Robert-photo-w-icon-150-4-7-10-FINAL4-150x150When asked how they judge a leader to be credible, people will typically respond with a phrase like: “they walk the talk.”  Indeed, the consistency with which actions match words defines leadership credibility. And the level of that consistency is determined by how aligned your words and actions are with your personal values and those of your organization.

These 3 scenarios reveal how consistently you communicate and act in accordance with your values:

  1. How you spend your time.

The way you allocate your time sends a message. For example, if collaboration is a key value, then a portion of your time must be committed to engaging with others to innovate, improve or solve problems.

  1. How you manage critical events.

Vital, stressful situations or challenges provide teachable moments, presenting opportunities to demonstrate your values. Have your expectations been clearly communicated? Again using a value of collaboration as an example, people who come unprepared to meetings, when preparation has been specified as an expectation, must be confronted, regardless of how high performing they are in their roles.  Without consistency, your commitment to collaboration will be compromised.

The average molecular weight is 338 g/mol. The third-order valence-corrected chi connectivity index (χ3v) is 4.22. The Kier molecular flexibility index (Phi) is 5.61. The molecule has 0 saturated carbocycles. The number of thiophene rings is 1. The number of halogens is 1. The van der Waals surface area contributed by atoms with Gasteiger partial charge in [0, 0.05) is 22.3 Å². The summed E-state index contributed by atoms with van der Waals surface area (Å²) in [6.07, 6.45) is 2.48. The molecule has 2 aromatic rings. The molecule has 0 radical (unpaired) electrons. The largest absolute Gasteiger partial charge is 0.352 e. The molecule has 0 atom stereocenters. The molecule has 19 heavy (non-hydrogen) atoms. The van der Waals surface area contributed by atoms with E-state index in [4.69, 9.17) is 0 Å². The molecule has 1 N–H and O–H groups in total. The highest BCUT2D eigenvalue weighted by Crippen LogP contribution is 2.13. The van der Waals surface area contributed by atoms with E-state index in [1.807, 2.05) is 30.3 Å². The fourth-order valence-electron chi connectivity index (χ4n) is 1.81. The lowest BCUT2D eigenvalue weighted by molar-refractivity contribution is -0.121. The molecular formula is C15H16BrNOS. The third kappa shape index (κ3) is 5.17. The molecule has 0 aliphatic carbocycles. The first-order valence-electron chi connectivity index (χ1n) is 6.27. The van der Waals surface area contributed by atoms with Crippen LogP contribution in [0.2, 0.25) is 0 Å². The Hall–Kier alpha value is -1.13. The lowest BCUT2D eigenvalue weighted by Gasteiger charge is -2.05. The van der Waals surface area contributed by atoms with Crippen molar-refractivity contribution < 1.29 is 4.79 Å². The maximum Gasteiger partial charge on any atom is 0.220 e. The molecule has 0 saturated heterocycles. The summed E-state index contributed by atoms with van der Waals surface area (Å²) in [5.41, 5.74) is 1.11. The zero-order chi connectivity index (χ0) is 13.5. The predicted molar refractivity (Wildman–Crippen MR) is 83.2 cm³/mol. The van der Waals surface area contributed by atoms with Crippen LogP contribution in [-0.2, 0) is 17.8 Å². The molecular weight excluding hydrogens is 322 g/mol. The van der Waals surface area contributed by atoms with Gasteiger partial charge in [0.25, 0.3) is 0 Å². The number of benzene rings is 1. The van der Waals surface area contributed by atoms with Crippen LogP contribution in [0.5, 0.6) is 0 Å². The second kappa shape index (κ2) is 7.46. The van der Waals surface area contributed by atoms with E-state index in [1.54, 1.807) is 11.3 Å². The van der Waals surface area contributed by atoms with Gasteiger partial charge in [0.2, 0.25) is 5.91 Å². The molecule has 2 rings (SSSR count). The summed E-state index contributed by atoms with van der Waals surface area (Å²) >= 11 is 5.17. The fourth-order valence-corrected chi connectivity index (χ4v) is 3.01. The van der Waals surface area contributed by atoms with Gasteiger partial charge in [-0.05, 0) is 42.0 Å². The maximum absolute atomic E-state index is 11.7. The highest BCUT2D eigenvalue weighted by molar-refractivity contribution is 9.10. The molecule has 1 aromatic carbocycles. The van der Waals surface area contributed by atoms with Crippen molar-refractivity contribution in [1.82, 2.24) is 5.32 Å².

1. How you ask questions.

Words are powerful so they must be carefully chosen. The questions you ask can stimulate action in a specific direction. To drive stronger collaboration, you might ask this question on a regular basis: “What have you done this week to improve your level of collaboration versus last week?” Think about key words you can use that signify your commitment to collaboration.  What words will send the wrong message and confuse your people? What questions can stimulate your team to align their thoughts and actions around a shared value?

Leaders emerge because people decide to follow their lead. To make that decision, those you lead are constantly assessing your credibility.

 How are you strengthening your leadership credibility?

 How consistently are you demonstrating your values?